Post-classical history

John V Palaiologos (1332-1391)

Byzantine emperor (1341-1391).

John V was born on 18 June 1332, the son of Emperor Andronikos III Palaiologos and Anne of Savoy. He acceded to the throne as a child of nine but did not exercise power until 1354. By that time the Byzantine Empire had been devastated by a series of protracted civil wars and reduced to little more than Thrace and the city of Constantinople (mod. Istanbul, Turkey). Worse still, the Ottoman Turks had captured the strategically vital city of Gallipoli (mod. Gelibolu, Turkey), thus gaining a foothold on the European side of the Bosporus from which to begin their conquest of the Balkans.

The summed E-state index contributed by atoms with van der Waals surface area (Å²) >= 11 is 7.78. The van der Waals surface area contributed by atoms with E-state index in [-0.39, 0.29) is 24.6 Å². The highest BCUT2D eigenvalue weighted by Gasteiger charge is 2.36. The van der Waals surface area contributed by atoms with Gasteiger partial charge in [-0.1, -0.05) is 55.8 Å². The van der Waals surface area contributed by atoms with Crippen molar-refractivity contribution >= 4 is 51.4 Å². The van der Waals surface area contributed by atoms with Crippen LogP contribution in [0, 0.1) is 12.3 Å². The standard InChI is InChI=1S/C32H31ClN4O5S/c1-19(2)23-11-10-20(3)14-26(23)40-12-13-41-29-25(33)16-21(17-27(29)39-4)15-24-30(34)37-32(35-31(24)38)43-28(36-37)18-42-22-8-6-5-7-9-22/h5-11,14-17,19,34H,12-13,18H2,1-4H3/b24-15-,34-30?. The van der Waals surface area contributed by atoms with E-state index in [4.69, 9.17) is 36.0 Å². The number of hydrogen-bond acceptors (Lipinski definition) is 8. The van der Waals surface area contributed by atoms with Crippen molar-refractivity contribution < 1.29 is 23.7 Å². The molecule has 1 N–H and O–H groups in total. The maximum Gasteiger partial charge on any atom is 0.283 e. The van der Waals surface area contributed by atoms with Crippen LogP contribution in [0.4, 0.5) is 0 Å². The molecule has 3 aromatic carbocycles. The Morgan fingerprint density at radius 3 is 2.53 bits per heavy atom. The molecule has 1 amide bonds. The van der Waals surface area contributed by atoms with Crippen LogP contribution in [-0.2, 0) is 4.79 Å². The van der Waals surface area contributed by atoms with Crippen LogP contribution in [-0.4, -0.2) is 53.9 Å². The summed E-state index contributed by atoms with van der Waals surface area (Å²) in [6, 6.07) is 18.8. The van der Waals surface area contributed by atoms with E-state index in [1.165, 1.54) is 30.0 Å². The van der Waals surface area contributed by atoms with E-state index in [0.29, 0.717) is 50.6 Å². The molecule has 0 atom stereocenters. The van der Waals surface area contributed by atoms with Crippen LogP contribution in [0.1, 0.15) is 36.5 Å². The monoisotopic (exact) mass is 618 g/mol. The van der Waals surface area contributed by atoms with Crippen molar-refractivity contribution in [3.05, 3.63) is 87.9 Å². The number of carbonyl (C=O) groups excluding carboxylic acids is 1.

On the advice of Amadeus VI, count of Savoy, who in 1366 had recaptured Gallipoli, John decided to open negotiations with the papacy. He offered to end the schism between the Eastern and Western churches, if the pope would preach a crusade against the empire’s Turkish enemies. In 1369, John himself led a delegation to Rome, where he declared himself converted to the Roman Catholic faith and heard mass with the pope. Little practical help reached Constantinople as a result of John’s visit, however, and the Ottoman victory over the Serbs at the Marica in 1371 forced the emperor to change his policy.

By 1373 John had become a vassal of Sultan Murad I, paying tribute and providing troops to serve in the Ottoman army. John’s rule was also destabilized by rebellions by his son Andronikos IV (d. 1385) in 1376-1379 and by his grandson John VII (d. 1408) in 1390. On his death John was succeeded by his second son, Manuel II.

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